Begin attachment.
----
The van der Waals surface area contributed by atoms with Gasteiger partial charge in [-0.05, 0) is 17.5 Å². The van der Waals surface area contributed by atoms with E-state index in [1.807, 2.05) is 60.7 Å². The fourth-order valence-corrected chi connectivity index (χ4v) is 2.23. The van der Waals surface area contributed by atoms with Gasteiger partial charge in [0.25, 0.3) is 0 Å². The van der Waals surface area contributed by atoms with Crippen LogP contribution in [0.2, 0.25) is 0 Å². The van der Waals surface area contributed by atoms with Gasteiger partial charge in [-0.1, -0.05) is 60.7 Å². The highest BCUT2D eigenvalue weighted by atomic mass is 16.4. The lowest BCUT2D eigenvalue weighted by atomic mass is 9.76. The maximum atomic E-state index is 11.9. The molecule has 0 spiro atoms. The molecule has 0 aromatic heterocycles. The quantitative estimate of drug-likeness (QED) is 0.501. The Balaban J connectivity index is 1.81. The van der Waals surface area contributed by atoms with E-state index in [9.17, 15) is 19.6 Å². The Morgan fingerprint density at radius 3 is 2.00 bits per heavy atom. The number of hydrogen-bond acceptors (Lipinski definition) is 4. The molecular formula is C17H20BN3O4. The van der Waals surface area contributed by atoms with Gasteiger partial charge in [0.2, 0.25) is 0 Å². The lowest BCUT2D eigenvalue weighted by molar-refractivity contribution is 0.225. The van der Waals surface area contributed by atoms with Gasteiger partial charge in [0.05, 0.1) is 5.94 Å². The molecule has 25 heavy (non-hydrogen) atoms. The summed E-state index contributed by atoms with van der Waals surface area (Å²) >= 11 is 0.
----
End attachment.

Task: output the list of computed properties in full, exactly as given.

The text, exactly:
The van der Waals surface area contributed by atoms with Gasteiger partial charge in [-0.05, 0) is 17.5 Å². The van der Waals surface area contributed by atoms with E-state index in [1.807, 2.05) is 60.7 Å². The fourth-order valence-corrected chi connectivity index (χ4v) is 2.23. The van der Waals surface area contributed by atoms with Gasteiger partial charge in [0.25, 0.3) is 0 Å². The van der Waals surface area contributed by atoms with Crippen LogP contribution in [0.2, 0.25) is 0 Å². The van der Waals surface area contributed by atoms with Gasteiger partial charge in [-0.1, -0.05) is 60.7 Å². The highest BCUT2D eigenvalue weighted by atomic mass is 16.4. The lowest BCUT2D eigenvalue weighted by atomic mass is 9.76. The maximum atomic E-state index is 11.9. The molecule has 0 spiro atoms. The molecule has 0 aromatic heterocycles. The quantitative estimate of drug-likeness (QED) is 0.501. The Balaban J connectivity index is 1.81. The van der Waals surface area contributed by atoms with E-state index in [9.17, 15) is 19.6 Å². The Morgan fingerprint density at radius 3 is 2.00 bits per heavy atom. The number of hydrogen-bond acceptors (Lipinski definition) is 4. The molecular formula is C17H20BN3O4. The van der Waals surface area contributed by atoms with Gasteiger partial charge in [0.2, 0.25) is 0 Å². The lowest BCUT2D eigenvalue weighted by molar-refractivity contribution is 0.225. The van der Waals surface area contributed by atoms with Gasteiger partial charge in [0.05, 0.1) is 5.94 Å². The molecule has 25 heavy (non-hydrogen) atoms. The summed E-state index contributed by atoms with van der Waals surface area (Å²) >= 11 is 0.